I see the pity in his eyes, and I feel the emotion well up inside of me. I fight the urge to cry. Not for my pain, not for my loss. I want to cry because for the first time I can see he believes me. This is why I'm here. He's done his research. He asks softly:

"So, what did you find?"

"It was 980,000 years old. Confirmed. Confirmed again and again. A lot of these places, these institutions, they didn’t know how to say it at first you know? They were feeling what I felt. Staring impossibility right in the face."

He pauses for an eternity before falling back into his chair. He removes the silver glasses and places them into his jacket pocket.

"Can you pinpoint the moment when this first entered the public consciousness?"

"I honestly don’t know... The first time I heard of it outside of an academic context was Brampton."

"Can you explain to us what happened there?"

"A group of people, 12 of them I think. They had caught wind of it somewhere. They had been cultivating this idea that life was some kind of simulation, an artificial fabrication, and to them the kettle was proof of that. An impossible object that could only be explained by a glitch.”

The memory makes me feel numb.

“Anyway, it was a suicide pact. They thought they could wake up from it all. Hell, I don’t know, maybe they did."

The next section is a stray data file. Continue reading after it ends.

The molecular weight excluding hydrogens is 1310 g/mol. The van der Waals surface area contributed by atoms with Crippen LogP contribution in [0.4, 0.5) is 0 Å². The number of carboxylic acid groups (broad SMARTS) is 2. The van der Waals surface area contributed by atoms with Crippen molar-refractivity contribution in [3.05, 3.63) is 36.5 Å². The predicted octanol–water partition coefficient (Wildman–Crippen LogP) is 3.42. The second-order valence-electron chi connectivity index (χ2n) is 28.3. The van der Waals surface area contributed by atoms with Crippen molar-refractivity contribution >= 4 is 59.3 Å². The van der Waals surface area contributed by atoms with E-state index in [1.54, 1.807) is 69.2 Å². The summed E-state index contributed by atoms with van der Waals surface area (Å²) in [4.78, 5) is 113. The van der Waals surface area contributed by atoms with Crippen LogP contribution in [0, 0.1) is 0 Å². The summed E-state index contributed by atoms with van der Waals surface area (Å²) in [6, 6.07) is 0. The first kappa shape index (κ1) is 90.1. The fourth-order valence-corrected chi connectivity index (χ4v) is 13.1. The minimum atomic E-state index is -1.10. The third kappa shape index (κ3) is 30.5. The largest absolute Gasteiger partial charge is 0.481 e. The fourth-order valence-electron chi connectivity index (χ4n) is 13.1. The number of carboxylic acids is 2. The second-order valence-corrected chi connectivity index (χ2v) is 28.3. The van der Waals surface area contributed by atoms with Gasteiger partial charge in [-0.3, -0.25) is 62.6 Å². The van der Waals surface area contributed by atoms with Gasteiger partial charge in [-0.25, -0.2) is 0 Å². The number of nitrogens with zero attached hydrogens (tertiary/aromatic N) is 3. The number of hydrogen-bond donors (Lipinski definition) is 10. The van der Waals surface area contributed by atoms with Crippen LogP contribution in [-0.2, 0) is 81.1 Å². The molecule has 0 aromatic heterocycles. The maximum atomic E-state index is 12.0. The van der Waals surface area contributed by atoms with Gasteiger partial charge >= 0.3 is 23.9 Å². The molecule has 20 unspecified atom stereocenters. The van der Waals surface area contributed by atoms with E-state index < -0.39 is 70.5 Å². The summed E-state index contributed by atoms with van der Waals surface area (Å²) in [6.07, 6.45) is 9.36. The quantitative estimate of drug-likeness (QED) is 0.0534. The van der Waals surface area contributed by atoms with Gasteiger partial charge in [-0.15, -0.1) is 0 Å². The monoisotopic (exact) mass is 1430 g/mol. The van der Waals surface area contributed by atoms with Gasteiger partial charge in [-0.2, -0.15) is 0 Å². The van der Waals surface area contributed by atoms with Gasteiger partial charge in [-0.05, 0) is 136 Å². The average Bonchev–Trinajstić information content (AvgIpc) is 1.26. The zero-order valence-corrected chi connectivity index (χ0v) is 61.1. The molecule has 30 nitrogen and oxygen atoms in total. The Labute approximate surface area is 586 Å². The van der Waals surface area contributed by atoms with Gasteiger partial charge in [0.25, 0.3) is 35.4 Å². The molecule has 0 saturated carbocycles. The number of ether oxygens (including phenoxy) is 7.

"That’s when it hit the news?"

"Yeah, in a big way... a very big way. You know the fallout. More suicides, a riot in Bordeaux, endless public meltdowns... just... just the understandable response of billions of people grasping the magnitude of the impossible and trying anything to reason with it. Aliens, magic, a trick of the Devil, a test from God, time travel, conspiracy theory after conspiracy theory after conspiracy theory. It's the Government trying to distract us. It's a shady cabal of scientists trying to secure the funding jackpot. It's a marketing ploy by Big Kettle. Hell, the thing itself is basically locked in Fort Knox right know. People have literally died trying to get it, or destroy it or whatever. Yesterday I had to run from a man in the street who was clawing at me like a lunatic. He called me a ‘prophet’... Jesus."

"Could it be Jesus?"

He stares at me from his slouched position on the chair and laughs. He scratches his scalp, ruining his perfectly set hair.

“It's an extraordinary reaction to a kettle.”

“Believe me I know... but it's not the kettle, it's the mystery it represents. People go to extreme lengths to explain what they can't understand. Philosophy. Religion. Science. I guess when something challenges everything you thought you had figured out...”

“No kidding.”

He gives up on the tie entirely and takes it off. He loosens his collar. He notices my reaction to his changed demeanour and gives an exasperated smile. I can relate.

"So... How do you think it got there?"